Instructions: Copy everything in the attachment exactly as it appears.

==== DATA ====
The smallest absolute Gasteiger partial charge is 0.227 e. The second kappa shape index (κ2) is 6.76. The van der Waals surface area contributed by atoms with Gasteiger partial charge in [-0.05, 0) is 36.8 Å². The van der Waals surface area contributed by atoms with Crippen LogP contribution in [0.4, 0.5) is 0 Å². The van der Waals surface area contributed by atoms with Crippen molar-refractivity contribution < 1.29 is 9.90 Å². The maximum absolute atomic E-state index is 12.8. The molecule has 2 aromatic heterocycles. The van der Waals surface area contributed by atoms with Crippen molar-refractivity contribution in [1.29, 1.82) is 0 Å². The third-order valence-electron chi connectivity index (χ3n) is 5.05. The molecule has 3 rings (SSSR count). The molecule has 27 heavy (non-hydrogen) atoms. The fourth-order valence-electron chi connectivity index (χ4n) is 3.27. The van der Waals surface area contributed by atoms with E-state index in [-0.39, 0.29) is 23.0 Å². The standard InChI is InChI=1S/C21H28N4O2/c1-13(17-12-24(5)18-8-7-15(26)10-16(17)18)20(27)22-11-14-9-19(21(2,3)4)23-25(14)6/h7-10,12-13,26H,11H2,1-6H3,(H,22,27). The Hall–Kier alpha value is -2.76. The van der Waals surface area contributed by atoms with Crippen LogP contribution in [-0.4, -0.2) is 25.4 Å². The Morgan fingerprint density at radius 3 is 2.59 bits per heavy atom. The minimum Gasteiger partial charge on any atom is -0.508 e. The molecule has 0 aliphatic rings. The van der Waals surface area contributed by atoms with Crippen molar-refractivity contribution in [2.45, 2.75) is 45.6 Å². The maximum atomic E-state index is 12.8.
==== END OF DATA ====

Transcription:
The smallest absolute Gasteiger partial charge is 0.227 e. The second kappa shape index (κ2) is 6.76. The van der Waals surface area contributed by atoms with Gasteiger partial charge in [-0.05, 0) is 36.8 Å². The van der Waals surface area contributed by atoms with Crippen LogP contribution in [0.4, 0.5) is 0 Å². The van der Waals surface area contributed by atoms with Crippen molar-refractivity contribution < 1.29 is 9.90 Å². The maximum absolute atomic E-state index is 12.8. The molecule has 2 aromatic heterocycles. The van der Waals surface area contributed by atoms with Crippen molar-refractivity contribution in [1.29, 1.82) is 0 Å². The third-order valence-electron chi connectivity index (χ3n) is 5.05. The molecule has 3 rings (SSSR count). The molecule has 27 heavy (non-hydrogen) atoms. The fourth-order valence-electron chi connectivity index (χ4n) is 3.27. The van der Waals surface area contributed by atoms with E-state index in [-0.39, 0.29) is 23.0 Å². The standard InChI is InChI=1S/C21H28N4O2/c1-13(17-12-24(5)18-8-7-15(26)10-16(17)18)20(27)22-11-14-9-19(21(2,3)4)23-25(14)6/h7-10,12-13,26H,11H2,1-6H3,(H,22,27). The Hall–Kier alpha value is -2.76. The van der Waals surface area contributed by atoms with Crippen LogP contribution in [-0.4, -0.2) is 25.4 Å². The Morgan fingerprint density at radius 3 is 2.59 bits per heavy atom. The minimum Gasteiger partial charge on any atom is -0.508 e. The molecule has 0 aliphatic rings. The van der Waals surface area contributed by atoms with Crippen molar-refractivity contribution in [2.45, 2.75) is 45.6 Å². The maximum atomic E-state index is 12.8.